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Lowering cholesterol naturally

As many as one in two Australians have high cholesterol levels. In a recent media storm, questions were raised over the dangerous side effects of the popular cholesterol-lowering statin drugs, which are among the most prescribed pharmaceuticals in the country.  Cathyrn Rich investigates how most people can lower their cholesterol without the ‘miracle’ statins.

Cholesterol, a type of fatty substance, is vital for your health. It has an important role in cell membrane structure, hormone production and the absorption and synthesis of vital nutrients. However, if cholesterol levels become too high, it can be detrimental; they are a major risk factor for the development of cardiovascular disease, a leading cause of death in Australia.

Most of the cholesterol that your body needs is manufactured by the liver but you also obtain some cholesterol from your diet from meat, poultry, eggs, fish and dairy products.

 

The dangers of too much cholesterol

There are two main types of cholesterol in the bloodstream:

  • LDL (low density lipoprotein) or ‘bad’ cholesterol
  • HDL (high density lipoprotein) or ‘good’ cholesterol

When you eat too many foods that contain high levels of saturated or trans fats, the level of LDL or bad cholesterol rises in your bloodstream. This leads to cholesterol and fatty particles building up on the inside of your arteries and forming plaques. These plaques grow bigger, a process called atherosclerosis, and the arteries become narrower and less pliable. Blood flow to organs becomes less efficient and can cause many problems including angina. Plaques can also rupture and cause complete blockage of an artery, which is the cause of heart attacks and strokes.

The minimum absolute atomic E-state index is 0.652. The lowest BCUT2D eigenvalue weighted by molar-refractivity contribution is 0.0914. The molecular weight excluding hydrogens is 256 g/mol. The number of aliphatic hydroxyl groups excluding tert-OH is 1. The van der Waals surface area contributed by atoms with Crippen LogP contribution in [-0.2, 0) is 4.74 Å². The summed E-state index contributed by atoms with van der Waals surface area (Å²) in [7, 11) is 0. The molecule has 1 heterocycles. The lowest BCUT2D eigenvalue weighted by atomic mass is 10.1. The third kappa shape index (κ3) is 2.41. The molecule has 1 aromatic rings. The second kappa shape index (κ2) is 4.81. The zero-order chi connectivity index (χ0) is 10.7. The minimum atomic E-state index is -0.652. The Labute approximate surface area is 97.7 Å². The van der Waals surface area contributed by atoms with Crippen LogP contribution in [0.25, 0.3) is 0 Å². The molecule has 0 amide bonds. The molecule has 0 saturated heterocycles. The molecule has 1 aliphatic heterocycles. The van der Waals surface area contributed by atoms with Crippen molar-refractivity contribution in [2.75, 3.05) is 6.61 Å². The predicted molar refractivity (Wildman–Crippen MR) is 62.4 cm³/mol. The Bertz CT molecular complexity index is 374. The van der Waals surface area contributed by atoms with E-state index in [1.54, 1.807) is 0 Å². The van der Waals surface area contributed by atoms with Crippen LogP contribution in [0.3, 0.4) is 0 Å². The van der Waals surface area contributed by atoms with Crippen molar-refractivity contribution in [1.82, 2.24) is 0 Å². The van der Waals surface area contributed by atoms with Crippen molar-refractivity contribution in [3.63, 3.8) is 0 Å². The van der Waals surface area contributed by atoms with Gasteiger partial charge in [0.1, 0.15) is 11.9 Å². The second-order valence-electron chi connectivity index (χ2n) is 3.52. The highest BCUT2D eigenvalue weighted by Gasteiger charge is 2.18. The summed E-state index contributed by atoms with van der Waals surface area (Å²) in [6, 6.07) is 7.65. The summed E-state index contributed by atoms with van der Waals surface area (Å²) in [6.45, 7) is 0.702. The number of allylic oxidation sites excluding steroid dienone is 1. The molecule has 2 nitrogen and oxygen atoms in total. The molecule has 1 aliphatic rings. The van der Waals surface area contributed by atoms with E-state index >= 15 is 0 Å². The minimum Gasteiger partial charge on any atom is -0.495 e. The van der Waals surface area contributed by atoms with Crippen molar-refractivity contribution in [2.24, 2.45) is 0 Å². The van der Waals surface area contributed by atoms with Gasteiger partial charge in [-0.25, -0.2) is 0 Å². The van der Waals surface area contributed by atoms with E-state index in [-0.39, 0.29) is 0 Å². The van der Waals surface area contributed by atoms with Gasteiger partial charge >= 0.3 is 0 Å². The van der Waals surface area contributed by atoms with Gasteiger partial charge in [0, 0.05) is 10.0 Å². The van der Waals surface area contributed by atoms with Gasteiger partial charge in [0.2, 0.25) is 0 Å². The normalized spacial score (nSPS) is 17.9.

Lack of exercise, smoking and being overweight can also contribute to high levels of LDL as well as lower HDL cholesterol levels...

When you include foods containing polyunsaturated fats in your diet, you can increase levels of HDL or good cholesterol in your bloodstream. High HDL levels offer protection against the development of atherosclerosis or slow down the process by helping to remove cholesterol from the artery walls and return it to the liver.

Treatment

The most important step to take if you are concerned about your cholesterol levels is to talk to your doctor. The aim of any cholesterol-lowering treatment should you need it, is to lower your LDL cholesterol levels enough to reduce the risk of developing heart disease and having a heart attack. Here are your options:

a. Statins